Microsoft will be delivering five updates on upcoming Patch Tuesday, two of which are deemed critical, meaning the vulnerabilities can be exploited to allow for code execution without any user interaction.
“The most important will definitely be the [Internet Explorer (IE)] patch which is expected to contain a fix for the current IE zero-day,” Tyler Reguly, manager of security research with Tripwire, told SCMagazine.com in an email statement.
The zero-day is a remote code execution vulnerability that impacts all versions of Internet Explorer. The flaw received a temporary patch from Microsoft in February, shortly after researchers with FireEye revealed that the vulnerability was being served up in a compromise of the U.S. veterans website.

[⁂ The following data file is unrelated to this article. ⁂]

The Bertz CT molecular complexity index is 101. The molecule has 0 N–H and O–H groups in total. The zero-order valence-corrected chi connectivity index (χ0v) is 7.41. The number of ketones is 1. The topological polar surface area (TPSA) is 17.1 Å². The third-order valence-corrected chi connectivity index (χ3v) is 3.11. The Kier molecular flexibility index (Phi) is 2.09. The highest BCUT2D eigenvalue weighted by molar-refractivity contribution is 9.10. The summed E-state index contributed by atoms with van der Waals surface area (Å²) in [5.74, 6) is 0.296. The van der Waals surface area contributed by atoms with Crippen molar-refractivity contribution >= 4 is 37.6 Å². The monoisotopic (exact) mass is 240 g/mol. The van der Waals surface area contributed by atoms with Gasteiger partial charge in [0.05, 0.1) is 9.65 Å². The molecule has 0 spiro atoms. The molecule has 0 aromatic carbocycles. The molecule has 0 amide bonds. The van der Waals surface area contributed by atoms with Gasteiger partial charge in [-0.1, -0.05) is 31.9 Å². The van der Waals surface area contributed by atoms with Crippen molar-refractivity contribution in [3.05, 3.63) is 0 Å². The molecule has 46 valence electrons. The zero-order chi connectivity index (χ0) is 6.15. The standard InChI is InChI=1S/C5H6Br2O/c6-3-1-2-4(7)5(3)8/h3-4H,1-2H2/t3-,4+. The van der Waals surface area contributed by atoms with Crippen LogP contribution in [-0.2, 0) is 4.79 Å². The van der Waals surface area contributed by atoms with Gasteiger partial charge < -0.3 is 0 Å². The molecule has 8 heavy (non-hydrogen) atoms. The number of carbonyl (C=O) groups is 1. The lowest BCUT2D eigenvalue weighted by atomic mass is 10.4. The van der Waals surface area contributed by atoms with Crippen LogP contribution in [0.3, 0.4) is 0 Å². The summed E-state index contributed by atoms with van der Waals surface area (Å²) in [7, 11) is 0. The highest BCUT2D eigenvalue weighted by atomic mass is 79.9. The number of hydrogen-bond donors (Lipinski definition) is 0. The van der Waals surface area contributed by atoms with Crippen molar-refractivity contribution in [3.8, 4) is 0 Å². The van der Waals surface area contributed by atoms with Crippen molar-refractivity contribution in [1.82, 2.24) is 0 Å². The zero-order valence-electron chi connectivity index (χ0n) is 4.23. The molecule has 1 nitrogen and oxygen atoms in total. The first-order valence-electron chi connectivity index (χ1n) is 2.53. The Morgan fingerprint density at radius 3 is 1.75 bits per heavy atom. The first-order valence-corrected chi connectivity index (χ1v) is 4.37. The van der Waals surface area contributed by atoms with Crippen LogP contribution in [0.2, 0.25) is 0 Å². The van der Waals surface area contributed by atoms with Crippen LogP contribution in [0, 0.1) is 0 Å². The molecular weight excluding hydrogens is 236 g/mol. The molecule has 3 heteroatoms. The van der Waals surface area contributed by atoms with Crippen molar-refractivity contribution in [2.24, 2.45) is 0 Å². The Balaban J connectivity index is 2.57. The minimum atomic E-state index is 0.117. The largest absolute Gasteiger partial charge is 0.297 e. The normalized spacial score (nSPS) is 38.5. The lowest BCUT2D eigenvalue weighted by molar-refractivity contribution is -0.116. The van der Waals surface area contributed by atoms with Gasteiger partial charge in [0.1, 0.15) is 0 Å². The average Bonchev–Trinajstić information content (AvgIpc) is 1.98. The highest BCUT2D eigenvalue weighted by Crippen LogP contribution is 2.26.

The second critical patch addresses a vulnerability in mostly all Windows operating systems, and the remaining updates address important bugs in Windows and Silverlight, according to an advance notification released Thursday by Microsoft.
“Given the limited adoption of Silverlight and the implied support Microsoft gave Flash when they bundled it in IE 11, it's surprising that Silverlight has not been shelved yet,” Reguly said. “In a world filled with so many web technologies, vendors could better serve the public by simply limiting choice and removing dead weight.”
Microsoft also announced this week that it will begin serving up notification prompts to users that have yet to upgrade from Windows XP, warning them that the still widely used operating system will no longer be supported beginning April 8.